Tricky is one of those guys whose name will be forever linked to the Trip Hop hype, and here he teams up with Tirzah who provides some actual singing to this track. With Tricky doing the talking, of course. I just love how this track works, when those strong instrumentals come in and when they disappear into the background. They definitely give the track something ominous, something immediate. And that vibe definitely seems to fit with the lyrics, with Tricky saying that she makes him “run round” and asking “where is the fun now”. Just a prime example of how music and story can really enhance each other, even when, at one point, the music pierces through Tirzah’s vocals, presumably out of anger and frustration. New album coming later this month.


‘Sunrise in Paradise’ by Satin Jackets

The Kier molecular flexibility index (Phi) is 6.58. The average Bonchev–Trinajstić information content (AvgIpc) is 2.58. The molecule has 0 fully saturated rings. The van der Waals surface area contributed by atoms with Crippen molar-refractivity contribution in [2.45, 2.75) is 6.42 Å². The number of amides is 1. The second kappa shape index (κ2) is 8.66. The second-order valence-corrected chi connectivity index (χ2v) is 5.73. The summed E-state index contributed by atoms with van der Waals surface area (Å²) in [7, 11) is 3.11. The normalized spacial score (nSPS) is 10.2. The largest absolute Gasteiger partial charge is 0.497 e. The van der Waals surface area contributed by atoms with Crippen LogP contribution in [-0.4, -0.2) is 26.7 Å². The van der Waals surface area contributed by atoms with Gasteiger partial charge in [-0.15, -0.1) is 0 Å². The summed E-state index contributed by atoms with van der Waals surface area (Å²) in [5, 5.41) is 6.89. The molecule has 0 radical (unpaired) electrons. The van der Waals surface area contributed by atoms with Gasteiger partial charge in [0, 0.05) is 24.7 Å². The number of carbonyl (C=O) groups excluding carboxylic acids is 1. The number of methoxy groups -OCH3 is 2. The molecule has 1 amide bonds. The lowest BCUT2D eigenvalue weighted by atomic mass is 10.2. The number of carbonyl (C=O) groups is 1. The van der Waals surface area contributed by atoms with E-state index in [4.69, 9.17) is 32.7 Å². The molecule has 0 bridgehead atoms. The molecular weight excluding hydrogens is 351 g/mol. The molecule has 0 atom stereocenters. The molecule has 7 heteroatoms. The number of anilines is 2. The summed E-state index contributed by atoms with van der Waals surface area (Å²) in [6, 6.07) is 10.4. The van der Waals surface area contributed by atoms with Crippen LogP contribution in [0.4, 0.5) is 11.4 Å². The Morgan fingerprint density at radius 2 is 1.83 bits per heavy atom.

There’s already that sole drumkick that helps the piano move along, but after twenty seconds you get the full rhythm in, which after another twenty seconds gets some help from the synth to keep ‘r moving. Slowly but surely more instruments are introduced until about 1:15, when all the drum sounds get stripped for a moment as a lead up to some brief vocals. Soon, the percussion comes back again, not scaring the vocals away, and the track really gets into its feel good groove. It is the kind of soft disco track I would play at the end of a set in summer time. You know, sun already rising again, at no point during the night was there any cold whatsoever, and you are trying to get everyone going home in a good mood. The piano certainly helps with that, as in the middle of the track that takes over from the beat for a moment before, obviously, the latter comes back again to give everyone the opportunity to do some more dancing. It’s just got this happy-go-lucky vibe to it, where you breathe in the fresh summer air and are like, Yeah, this was another good day. After having typed all this, I certainly see why they named the track like they did. Not too fast paced this one, not too much of a floorbanger or something, but a gentle kiss into that ol’ goodnight. With the percussion at the end having a bit more kick to it than at the start to make sure everyone can put their last bits of energy in.